font available. For Postscript type 1 fonts, you also need to
place the printer font in the extensions folder in your system
folder. If you are using ATM you need to place these fonts in the
root level of your system folder (not inside another folder).
Using Suitcase, a font management utility, you can avoid
cluttering your system folder with printer fonts.

You can make new suitcases of fonts (generally not needed, but
used by those who use Suitcase) by using Font DA mover. It
operates the same as in system 6, except that the most recent
version must be used.

* System 6

Bitmap fonts can be installed using Font DA mover to move the
fonts, located inside suitcases, into your system. You will need
to restart your computer to make these fonts available. Printer
fonts must be placed in the system folder, not inside any other

Truetype fonts can be used with system 6 if you get the Truetype
init. Then the fonts can be installed in your system with Font DA
mover. Suitcase can also be used under system 6.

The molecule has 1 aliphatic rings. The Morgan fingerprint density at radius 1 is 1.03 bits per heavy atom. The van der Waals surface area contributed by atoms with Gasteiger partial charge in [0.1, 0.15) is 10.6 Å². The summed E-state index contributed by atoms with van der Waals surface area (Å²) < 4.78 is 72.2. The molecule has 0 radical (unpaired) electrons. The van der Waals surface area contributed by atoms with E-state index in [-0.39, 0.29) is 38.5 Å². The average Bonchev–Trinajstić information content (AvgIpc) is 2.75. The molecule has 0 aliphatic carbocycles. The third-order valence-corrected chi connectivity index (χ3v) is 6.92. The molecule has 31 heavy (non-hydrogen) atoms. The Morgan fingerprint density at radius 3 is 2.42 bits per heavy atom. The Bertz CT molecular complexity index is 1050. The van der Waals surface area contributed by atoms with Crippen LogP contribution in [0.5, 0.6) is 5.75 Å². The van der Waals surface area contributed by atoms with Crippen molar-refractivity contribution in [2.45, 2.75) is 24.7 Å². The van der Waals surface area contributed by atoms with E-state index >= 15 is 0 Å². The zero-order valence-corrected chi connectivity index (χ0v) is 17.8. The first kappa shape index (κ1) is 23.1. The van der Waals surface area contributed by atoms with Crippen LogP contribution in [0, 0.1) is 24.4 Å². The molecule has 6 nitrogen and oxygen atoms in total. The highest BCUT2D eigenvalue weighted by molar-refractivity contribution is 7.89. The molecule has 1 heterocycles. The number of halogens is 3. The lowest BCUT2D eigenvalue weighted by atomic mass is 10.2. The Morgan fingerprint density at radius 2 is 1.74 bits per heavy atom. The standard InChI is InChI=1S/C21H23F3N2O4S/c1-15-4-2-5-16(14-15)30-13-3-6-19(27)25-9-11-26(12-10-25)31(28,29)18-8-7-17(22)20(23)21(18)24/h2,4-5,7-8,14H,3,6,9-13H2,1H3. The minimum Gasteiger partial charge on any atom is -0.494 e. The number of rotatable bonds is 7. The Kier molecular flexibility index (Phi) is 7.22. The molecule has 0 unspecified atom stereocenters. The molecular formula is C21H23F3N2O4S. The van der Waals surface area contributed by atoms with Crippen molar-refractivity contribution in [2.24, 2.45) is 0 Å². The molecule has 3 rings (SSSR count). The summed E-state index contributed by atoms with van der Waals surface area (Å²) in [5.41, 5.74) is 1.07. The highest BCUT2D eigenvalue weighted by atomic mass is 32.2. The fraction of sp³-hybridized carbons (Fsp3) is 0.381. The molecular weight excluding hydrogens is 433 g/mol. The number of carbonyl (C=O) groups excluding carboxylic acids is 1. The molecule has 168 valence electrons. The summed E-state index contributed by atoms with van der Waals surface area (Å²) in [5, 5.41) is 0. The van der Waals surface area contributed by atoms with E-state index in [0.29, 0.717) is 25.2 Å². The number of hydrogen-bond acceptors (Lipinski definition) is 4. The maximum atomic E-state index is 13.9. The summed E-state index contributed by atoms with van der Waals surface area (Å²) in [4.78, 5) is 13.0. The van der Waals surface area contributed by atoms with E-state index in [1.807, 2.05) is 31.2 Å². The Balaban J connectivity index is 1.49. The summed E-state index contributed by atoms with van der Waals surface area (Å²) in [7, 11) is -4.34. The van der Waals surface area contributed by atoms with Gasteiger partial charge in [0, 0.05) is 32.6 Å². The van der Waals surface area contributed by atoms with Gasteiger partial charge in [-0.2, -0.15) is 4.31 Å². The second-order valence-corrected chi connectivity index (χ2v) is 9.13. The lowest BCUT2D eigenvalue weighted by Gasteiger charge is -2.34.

Subject: 2.5. Mac Font Utilities


Suitcase is a nifty little system extension that lets you avoid
having to install fonts into your system. In system 6, it means
that you can avoid restarting your system every time you want to
install a new font.

In system 7, Suitcase lets you avoid quitting all applications
before making fonts available. Some programs, like Quark Xpress
will automatically update their font list when you open a new
suitcase, allowing much more flexibility in opening and closing
font suitcases and making different sets of fonts available.

Suitcase appears in your Apple menu in both system 7 and 6 and
allows you to open suitcases, as though they were files, thus
making the fonts contained in them accessible to programs.

In addition, when suitcase is installed, printer fonts can be
stored with the bitmap suitcases they correspond to, instead of
having to drop them into your system folder.

The most recent version of Suitcase is compatible with TrueType.
Suitcase is about $54 from the mail order places.

* Carpetbag

A shareware program with functionality equivalent to Suitcase.


Does similar things


Adobe Type Manager is an Init and Control panel allows accurate
screen display, at any size of PostScript type 1 fonts. It's
function is replicated with Truetype (but for different outline
font format). With it installed, you can print fonts of any size
to non-PostScript printers. When using ATM, printer fonts must